Maybe it was not announced because, according to news reports, “Michael Patryn” is an alias for Omar Dhanani — the same Omar Dhanani convicted in U.S. federal court in November 2005 for administering and operating “the ‘Shadowcrew.com’ website, one of the largest online centers for trafficking in stolen credit and bank card numbers and identity information.” It is also the same Omar Dhanani who, in 2013, was charged by Montreal authorities as “the alleged ring leader of an online criminal organization which laundered millions of dollars over a five-year period.”

However, out of this apparent tragedy and administrative dumpster fire arises a unique opportunity for a forward-thinking asset allocator: The chance to add an amalgam of cryptocurrencies to the portfolio at what should be a steep discount to face value.

An asset allocator that is at least marginally bullish that crypto prices will increase and/or that technology will improve to the point where it will be able to crack the encryption of the cold wallets could find this opportunity quite attractive. 

The best scenario for such a deep-value play, of course, is the assets are unlocked and cryptos increase in value, providing a windfall that is then managed like other liquid assets.

A less bullish scenario would be that the assets remain stranded but the cryptos appreciate, increasing the portfolio’s mark-to-market value and perhaps generating offers from the secondary market to buy the portfolio.

Then there is the reverse situation, where the wallets are unlocked but the digital currencies remain underwater, presenting the owner with the traditional sell/hold decision.

Of course, the assets could remain forever stranded and cryptos could go to zero, resulting in the loss of the entire investment (unless it were hedged with listed and OTC crypto derivatives).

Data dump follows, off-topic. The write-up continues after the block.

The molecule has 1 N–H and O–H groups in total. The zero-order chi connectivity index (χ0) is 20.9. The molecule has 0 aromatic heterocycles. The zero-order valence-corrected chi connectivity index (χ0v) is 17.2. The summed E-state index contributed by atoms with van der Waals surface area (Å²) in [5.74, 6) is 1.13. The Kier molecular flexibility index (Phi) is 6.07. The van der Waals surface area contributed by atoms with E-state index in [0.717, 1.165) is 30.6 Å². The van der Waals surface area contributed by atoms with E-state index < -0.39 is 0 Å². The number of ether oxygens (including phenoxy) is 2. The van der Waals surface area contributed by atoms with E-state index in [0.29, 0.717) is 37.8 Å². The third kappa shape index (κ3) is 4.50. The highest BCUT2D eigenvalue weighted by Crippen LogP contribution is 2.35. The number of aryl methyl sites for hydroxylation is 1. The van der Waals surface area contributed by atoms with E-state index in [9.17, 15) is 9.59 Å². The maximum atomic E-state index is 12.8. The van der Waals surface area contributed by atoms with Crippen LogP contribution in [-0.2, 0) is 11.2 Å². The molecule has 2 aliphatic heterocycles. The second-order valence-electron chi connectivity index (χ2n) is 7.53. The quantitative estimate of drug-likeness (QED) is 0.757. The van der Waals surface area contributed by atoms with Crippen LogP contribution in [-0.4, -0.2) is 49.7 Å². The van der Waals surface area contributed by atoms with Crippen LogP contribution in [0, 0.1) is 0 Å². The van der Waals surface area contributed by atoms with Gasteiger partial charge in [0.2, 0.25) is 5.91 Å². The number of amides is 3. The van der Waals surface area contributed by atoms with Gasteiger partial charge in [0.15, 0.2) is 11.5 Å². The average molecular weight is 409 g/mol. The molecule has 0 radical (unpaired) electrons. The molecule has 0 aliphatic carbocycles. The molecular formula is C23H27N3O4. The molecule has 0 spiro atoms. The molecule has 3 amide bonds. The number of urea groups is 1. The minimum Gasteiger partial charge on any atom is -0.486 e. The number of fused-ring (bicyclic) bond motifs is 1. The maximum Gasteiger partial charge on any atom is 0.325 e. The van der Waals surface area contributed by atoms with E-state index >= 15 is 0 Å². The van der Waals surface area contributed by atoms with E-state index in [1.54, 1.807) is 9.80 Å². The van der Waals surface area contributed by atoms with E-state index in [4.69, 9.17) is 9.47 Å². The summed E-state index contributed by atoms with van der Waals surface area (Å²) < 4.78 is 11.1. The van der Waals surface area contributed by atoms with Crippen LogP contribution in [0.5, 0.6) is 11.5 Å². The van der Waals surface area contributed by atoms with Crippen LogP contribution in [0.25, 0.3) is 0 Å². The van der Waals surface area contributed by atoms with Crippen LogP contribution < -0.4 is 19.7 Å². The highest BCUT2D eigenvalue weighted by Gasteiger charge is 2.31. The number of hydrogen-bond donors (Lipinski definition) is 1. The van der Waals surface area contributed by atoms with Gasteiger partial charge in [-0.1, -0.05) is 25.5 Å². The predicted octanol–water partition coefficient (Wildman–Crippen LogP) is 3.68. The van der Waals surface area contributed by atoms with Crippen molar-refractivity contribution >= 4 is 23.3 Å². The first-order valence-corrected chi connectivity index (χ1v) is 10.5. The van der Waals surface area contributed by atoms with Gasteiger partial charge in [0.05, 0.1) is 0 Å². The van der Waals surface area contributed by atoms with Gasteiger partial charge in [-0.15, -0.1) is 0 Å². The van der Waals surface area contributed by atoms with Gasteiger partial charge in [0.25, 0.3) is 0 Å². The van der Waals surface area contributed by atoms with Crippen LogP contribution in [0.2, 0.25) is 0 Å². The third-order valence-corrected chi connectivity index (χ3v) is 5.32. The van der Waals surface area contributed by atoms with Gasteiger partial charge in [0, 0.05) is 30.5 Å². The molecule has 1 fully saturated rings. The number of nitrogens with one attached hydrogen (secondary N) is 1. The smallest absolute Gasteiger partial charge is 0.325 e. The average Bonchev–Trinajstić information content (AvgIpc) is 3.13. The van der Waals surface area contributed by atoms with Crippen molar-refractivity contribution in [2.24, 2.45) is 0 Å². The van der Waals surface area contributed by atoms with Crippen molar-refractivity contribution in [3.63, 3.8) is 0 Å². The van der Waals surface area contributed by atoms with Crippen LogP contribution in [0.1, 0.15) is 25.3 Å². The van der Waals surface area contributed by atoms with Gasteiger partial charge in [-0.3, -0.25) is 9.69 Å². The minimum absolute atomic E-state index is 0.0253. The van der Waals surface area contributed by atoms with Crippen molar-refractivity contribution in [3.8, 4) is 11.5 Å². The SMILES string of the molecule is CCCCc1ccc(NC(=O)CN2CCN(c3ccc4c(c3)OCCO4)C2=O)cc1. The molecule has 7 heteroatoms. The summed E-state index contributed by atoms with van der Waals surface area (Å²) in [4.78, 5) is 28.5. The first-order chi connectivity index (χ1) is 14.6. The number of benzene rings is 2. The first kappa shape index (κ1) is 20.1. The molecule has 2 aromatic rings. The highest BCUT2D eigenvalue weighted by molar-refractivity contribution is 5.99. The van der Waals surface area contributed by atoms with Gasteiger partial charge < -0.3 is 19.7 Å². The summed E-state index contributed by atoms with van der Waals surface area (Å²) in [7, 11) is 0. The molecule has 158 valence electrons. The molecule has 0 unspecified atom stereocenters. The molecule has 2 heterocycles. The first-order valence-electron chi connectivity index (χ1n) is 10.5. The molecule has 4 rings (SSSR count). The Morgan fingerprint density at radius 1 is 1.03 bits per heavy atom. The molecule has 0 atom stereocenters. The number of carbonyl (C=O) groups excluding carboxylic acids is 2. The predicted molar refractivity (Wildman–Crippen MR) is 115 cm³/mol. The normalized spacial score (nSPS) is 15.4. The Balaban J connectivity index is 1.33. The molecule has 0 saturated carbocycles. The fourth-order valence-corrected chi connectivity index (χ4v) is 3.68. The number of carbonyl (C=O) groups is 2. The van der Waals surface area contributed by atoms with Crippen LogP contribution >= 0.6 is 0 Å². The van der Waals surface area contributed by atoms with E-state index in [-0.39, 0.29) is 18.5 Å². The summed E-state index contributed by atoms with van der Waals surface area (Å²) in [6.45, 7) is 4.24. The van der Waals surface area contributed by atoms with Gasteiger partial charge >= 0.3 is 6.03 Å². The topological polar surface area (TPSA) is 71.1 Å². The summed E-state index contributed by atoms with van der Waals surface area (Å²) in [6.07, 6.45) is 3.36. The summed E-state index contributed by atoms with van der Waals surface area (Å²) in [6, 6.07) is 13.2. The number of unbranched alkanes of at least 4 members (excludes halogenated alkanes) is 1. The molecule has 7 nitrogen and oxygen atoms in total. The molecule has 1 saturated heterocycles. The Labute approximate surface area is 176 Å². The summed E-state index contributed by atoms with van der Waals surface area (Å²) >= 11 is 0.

Now, on to the objections. 

“The security used to encrypt the clients’ cold wallets is impenetrable.” 

This investment is likely measured in decades, not days (which is why the natural buyer is an asset allocator, not a hedge fund or private equity manager). It seems highly likely that sometime in the next 25 years, technology and computer power will evolve to the point where they will be able to overpower today’s best defenses. (And anticipating another problem, the successful hack of an individual wallet is not the same as a hack of a cryptocurrency.) 

“An asset allocator lacks the technical ability to hack the wallets.” 

Correct, but there is a solution: Mimic Netflix and offer a prize — maybe a percentage of the value of the wallets — to white-hat hackers who can break into the cold wallets. 

“What if Cotten is alive, has stolen client funds, and is on the lam in South America?” 

Fraud remains a real possibility. As this article was published, QuadrigaCX’s monitor, Ernst and Young, identified deliberate, questionable activity in six cold wallets. Yet, Zerononcense, a crypto research and consulting business, claimed to have found over $100 million in QuidrigaCX Ethereum. Buyer beware.

“How can I know with certainty the current composition and value of the currencies in the wallets?” 

“What if a new type of digital asset replaced Bitcoin, Ethereum, Litecoin, etc.?”

Yada yada. Investors raising these and dozens of other objections will not be the buyers of cold wallets. 

That investor will see the opportunity for what it is — a purchase of distressed assets (namely the cold wallets) — and will identify and measure the associated risks, structure the deal to mitigate the risks (e.g., adding a claw back covenant to protect from fraud) and price an offer that reflects these risks, which I assume will be a fraction of the portfolio’s face value.

So to that adventuresome asset allocator that has grown weary of almond farms and small-market Indian credit deals, the Canadian Broadcasting Corporation reports that QuadrigaCX’s lawyers are standing by to take your call.